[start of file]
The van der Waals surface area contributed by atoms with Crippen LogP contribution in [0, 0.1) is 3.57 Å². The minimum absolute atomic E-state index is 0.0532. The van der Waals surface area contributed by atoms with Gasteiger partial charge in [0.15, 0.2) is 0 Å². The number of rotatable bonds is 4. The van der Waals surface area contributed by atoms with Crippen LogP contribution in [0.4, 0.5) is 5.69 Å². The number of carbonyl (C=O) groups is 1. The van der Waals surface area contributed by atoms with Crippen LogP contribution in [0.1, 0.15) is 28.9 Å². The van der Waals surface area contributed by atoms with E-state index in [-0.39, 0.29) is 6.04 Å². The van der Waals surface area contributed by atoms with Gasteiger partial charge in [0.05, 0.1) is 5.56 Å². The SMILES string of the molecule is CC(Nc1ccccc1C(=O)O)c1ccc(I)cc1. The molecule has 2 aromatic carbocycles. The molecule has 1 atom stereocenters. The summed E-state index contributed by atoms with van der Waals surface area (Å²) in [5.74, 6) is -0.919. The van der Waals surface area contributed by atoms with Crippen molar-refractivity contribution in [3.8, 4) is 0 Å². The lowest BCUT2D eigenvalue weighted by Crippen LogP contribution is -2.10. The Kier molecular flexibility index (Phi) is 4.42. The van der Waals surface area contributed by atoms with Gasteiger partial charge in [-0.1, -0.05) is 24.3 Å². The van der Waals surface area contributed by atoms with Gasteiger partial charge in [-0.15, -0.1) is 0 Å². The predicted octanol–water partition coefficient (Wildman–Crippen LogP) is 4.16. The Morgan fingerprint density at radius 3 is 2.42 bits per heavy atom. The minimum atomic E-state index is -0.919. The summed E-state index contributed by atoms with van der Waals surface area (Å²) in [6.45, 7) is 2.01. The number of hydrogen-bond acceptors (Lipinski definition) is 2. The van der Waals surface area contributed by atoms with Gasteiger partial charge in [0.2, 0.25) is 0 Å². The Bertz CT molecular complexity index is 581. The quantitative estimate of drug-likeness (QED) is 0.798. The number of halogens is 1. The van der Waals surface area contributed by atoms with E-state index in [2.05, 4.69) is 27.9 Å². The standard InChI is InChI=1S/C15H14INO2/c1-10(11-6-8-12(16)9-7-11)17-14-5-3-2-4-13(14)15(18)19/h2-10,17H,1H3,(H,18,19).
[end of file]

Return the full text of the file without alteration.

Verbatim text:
The van der Waals surface area contributed by atoms with Crippen LogP contribution in [0, 0.1) is 3.57 Å². The minimum absolute atomic E-state index is 0.0532. The van der Waals surface area contributed by atoms with Gasteiger partial charge in [0.15, 0.2) is 0 Å². The number of rotatable bonds is 4. The van der Waals surface area contributed by atoms with Crippen LogP contribution in [0.4, 0.5) is 5.69 Å². The number of carbonyl (C=O) groups is 1. The van der Waals surface area contributed by atoms with Crippen LogP contribution in [0.1, 0.15) is 28.9 Å². The van der Waals surface area contributed by atoms with E-state index in [-0.39, 0.29) is 6.04 Å². The van der Waals surface area contributed by atoms with Gasteiger partial charge in [0.05, 0.1) is 5.56 Å². The SMILES string of the molecule is CC(Nc1ccccc1C(=O)O)c1ccc(I)cc1. The molecule has 2 aromatic carbocycles. The molecule has 1 atom stereocenters. The summed E-state index contributed by atoms with van der Waals surface area (Å²) in [5.74, 6) is -0.919. The van der Waals surface area contributed by atoms with Crippen molar-refractivity contribution in [3.8, 4) is 0 Å². The lowest BCUT2D eigenvalue weighted by Crippen LogP contribution is -2.10. The Kier molecular flexibility index (Phi) is 4.42. The van der Waals surface area contributed by atoms with Gasteiger partial charge in [-0.1, -0.05) is 24.3 Å². The van der Waals surface area contributed by atoms with Gasteiger partial charge in [-0.15, -0.1) is 0 Å². The predicted octanol–water partition coefficient (Wildman–Crippen LogP) is 4.16. The Morgan fingerprint density at radius 3 is 2.42 bits per heavy atom. The minimum atomic E-state index is -0.919. The summed E-state index contributed by atoms with van der Waals surface area (Å²) in [6.45, 7) is 2.01. The number of hydrogen-bond acceptors (Lipinski definition) is 2. The van der Waals surface area contributed by atoms with Gasteiger partial charge in [0.2, 0.25) is 0 Å². The Bertz CT molecular complexity index is 581. The quantitative estimate of drug-likeness (QED) is 0.798. The number of halogens is 1. The van der Waals surface area contributed by atoms with E-state index in [2.05, 4.69) is 27.9 Å². The standard InChI is InChI=1S/C15H14INO2/c1-10(11-6-8-12(16)9-7-11)17-14-5-3-2-4-13(14)15(18)19/h2-10,17H,1H3,(H,18,19).